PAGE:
Jiddu Krishnamurti on Death
Question: Though I am young, I am haunted by the fear
of death. How am I to overcome this fear?
Krishnamurti : Surely, anything that is overcome has to be overcome
again, does it not? When you conquer your enemy, you have to reconquer
him again and again. That is why wars continue. The moment you vanquish
one desire, there is another desire to be vanquished. So, that which is
overcome can never be understood. Overcoming is merely a form of
suppression, and you can never be free of that which is suppressed. So,
the overcoming of fear is merely the postponement of fear.
Our problem, then, is not how to overcome fear of death but to
understand the whole process of death, and understanding it is not a
matter of being young or old. There are various forms of death, for the
old as well as for the young. All of us are conditioned by our past, by
conformity, by the desire for our own advancement, by the subtle
accumulation of power, and though we are outwardly active, we may be
So, to understand this process of death needs a great
deal of exploration, and not merely adhering to a particular form of
belief - that there is, or is not, a continuity after death. Belief in
life after death may give you an ideological consolation, and there may
be, and probably is, a form of continuity. But then what? What
continues? Can that which continues ever be creative? And where there is
continuity, is there not always the fear of ending? So, death is a
process of time, is it not?
What do we mean by time? There is chronological time, but there is also
another kind of time, is there not? It is the psychological process of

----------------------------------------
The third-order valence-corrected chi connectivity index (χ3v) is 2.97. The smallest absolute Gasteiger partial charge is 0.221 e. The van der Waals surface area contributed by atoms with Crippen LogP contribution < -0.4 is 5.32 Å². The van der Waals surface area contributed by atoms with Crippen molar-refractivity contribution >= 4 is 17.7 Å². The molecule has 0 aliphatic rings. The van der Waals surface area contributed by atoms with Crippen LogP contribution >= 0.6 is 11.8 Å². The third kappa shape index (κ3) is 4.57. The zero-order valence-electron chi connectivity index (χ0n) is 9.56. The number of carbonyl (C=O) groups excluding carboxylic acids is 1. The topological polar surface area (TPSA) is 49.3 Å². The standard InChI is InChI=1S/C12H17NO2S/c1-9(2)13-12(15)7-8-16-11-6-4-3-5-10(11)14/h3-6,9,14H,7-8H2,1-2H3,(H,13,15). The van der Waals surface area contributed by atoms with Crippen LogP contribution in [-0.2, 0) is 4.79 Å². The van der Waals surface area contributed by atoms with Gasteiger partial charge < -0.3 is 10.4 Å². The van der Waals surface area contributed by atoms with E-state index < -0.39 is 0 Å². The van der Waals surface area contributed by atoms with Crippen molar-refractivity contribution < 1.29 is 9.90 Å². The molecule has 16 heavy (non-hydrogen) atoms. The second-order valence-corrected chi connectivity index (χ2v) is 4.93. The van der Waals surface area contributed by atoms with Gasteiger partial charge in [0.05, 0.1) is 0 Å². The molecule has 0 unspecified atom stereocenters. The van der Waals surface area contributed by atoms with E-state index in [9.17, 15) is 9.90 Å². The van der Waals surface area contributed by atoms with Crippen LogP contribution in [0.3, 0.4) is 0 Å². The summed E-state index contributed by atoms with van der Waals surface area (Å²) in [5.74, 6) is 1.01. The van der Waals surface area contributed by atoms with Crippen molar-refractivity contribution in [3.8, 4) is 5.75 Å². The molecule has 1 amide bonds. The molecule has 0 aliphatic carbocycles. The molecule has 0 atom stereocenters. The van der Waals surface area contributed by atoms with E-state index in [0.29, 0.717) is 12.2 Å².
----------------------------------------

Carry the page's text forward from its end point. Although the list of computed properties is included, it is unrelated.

continuity. That is, we want to continue, and the very desire to
continue creates the process of time and the fear of not continuing. It
is this fear of not continuing that we are concerned with; it is ending
of which we are afraid. We are afraid of death because we think that
through continuity we shall achieve something, we shall be happy.
After all, what is it that continues? If we can really understand that,
if we can actually experience it as we are sitting here, and not merely
listen to words, then perhaps we shall know what it is to die from
moment to moment; and knowing death, we shall know life because the two
are not very different. If we do not know how to live, we are afraid of
death, but if we know how to live, then there is no death. Most of us do
not know what living is, and so we regard death as a negation of life,
and therefore we are afraid of death. But if we can understand what
living is, then we shall know of death in the very process of living. To
find that out, we must understand what we mean by continuity.
What is this extraordinary craving to continue that each one of us has?
And what is it that continues? Surely, that which continues is name,
form, experience, knowledge, and various memories. That is what we are,
is it not? To divide yourself into the higher and the lower self is
irrelevant - you are still merely the sum total of all that.
may say, "No, I am more than that, I am a spiritual entity,'' that very
assertion is part of the process of thinking, which is the conditioned
and conditioning response of memory. There are others who are
conditioned to say, "We are not spiritual, we are just the product of